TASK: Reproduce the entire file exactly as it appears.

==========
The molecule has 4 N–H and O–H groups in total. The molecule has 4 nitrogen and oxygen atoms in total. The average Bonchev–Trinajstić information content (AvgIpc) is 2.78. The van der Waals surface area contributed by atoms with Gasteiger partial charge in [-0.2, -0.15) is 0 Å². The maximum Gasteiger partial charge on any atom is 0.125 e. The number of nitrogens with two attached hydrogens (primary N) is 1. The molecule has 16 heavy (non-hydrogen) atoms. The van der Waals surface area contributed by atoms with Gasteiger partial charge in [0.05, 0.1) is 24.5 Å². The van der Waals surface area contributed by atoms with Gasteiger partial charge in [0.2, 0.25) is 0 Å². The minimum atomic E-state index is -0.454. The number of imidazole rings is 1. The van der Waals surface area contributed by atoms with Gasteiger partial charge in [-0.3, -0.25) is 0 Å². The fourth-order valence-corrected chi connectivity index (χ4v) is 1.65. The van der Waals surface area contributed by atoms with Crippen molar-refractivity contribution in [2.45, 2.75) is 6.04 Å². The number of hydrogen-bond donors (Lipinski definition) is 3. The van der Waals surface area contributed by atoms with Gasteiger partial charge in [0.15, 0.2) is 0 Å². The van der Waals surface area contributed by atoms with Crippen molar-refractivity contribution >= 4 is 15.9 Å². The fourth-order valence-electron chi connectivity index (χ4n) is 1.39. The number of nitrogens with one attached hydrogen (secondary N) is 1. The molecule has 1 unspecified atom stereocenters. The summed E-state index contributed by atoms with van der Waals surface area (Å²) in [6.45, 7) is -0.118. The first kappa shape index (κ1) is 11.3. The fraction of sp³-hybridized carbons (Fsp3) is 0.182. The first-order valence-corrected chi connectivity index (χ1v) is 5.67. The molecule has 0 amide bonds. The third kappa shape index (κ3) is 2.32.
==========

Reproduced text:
The molecule has 4 N–H and O–H groups in total. The molecule has 4 nitrogen and oxygen atoms in total. The average Bonchev–Trinajstić information content (AvgIpc) is 2.78. The van der Waals surface area contributed by atoms with Gasteiger partial charge in [-0.2, -0.15) is 0 Å². The maximum Gasteiger partial charge on any atom is 0.125 e. The number of nitrogens with two attached hydrogens (primary N) is 1. The molecule has 16 heavy (non-hydrogen) atoms. The van der Waals surface area contributed by atoms with Gasteiger partial charge in [0.05, 0.1) is 24.5 Å². The van der Waals surface area contributed by atoms with Gasteiger partial charge in [0.2, 0.25) is 0 Å². The minimum atomic E-state index is -0.454. The number of imidazole rings is 1. The van der Waals surface area contributed by atoms with Gasteiger partial charge in [-0.3, -0.25) is 0 Å². The fourth-order valence-corrected chi connectivity index (χ4v) is 1.65. The van der Waals surface area contributed by atoms with Crippen molar-refractivity contribution in [2.45, 2.75) is 6.04 Å². The number of hydrogen-bond donors (Lipinski definition) is 3. The van der Waals surface area contributed by atoms with Gasteiger partial charge in [0.15, 0.2) is 0 Å². The van der Waals surface area contributed by atoms with Crippen molar-refractivity contribution >= 4 is 15.9 Å². The fourth-order valence-electron chi connectivity index (χ4n) is 1.39. The number of nitrogens with one attached hydrogen (secondary N) is 1. The molecule has 1 unspecified atom stereocenters. The summed E-state index contributed by atoms with van der Waals surface area (Å²) in [6.45, 7) is -0.118. The first kappa shape index (κ1) is 11.3. The fraction of sp³-hybridized carbons (Fsp3) is 0.182. The first-order valence-corrected chi connectivity index (χ1v) is 5.67. The molecule has 0 amide bonds. The third kappa shape index (κ3) is 2.32.